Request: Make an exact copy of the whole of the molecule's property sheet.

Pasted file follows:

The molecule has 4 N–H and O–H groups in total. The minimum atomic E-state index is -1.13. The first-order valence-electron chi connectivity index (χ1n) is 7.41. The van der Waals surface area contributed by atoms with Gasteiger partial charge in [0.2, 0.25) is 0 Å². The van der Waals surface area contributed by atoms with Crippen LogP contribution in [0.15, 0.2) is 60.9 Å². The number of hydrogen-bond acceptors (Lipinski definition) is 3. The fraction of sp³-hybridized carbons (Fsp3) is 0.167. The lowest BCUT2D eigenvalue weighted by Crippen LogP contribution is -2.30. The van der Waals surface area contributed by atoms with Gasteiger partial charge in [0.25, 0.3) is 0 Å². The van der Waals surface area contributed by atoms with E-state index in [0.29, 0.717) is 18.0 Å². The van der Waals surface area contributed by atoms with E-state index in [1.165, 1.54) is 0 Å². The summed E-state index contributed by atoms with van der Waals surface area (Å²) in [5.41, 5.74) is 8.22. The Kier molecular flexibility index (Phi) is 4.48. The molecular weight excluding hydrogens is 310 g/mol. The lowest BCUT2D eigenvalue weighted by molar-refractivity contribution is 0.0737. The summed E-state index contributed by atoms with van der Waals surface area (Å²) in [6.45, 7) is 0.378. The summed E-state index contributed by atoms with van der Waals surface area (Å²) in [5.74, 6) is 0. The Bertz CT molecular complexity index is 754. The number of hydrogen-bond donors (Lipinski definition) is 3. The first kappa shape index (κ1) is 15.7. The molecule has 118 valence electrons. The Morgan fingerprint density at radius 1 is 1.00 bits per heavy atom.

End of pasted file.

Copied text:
The molecule has 4 N–H and O–H groups in total. The minimum atomic E-state index is -1.13. The first-order valence-electron chi connectivity index (χ1n) is 7.41. The van der Waals surface area contributed by atoms with Gasteiger partial charge in [0.2, 0.25) is 0 Å². The van der Waals surface area contributed by atoms with Crippen LogP contribution in [0.15, 0.2) is 60.9 Å². The number of hydrogen-bond acceptors (Lipinski definition) is 3. The fraction of sp³-hybridized carbons (Fsp3) is 0.167. The lowest BCUT2D eigenvalue weighted by Crippen LogP contribution is -2.30. The van der Waals surface area contributed by atoms with Gasteiger partial charge in [0.25, 0.3) is 0 Å². The van der Waals surface area contributed by atoms with E-state index in [0.29, 0.717) is 18.0 Å². The van der Waals surface area contributed by atoms with E-state index in [1.165, 1.54) is 0 Å². The summed E-state index contributed by atoms with van der Waals surface area (Å²) in [5.41, 5.74) is 8.22. The Kier molecular flexibility index (Phi) is 4.48. The molecular weight excluding hydrogens is 310 g/mol. The lowest BCUT2D eigenvalue weighted by molar-refractivity contribution is 0.0737. The summed E-state index contributed by atoms with van der Waals surface area (Å²) in [6.45, 7) is 0.378. The summed E-state index contributed by atoms with van der Waals surface area (Å²) in [5.74, 6) is 0. The Bertz CT molecular complexity index is 754. The number of hydrogen-bond donors (Lipinski definition) is 3. The first kappa shape index (κ1) is 15.7. The molecule has 118 valence electrons. The Morgan fingerprint density at radius 1 is 1.00 bits per heavy atom.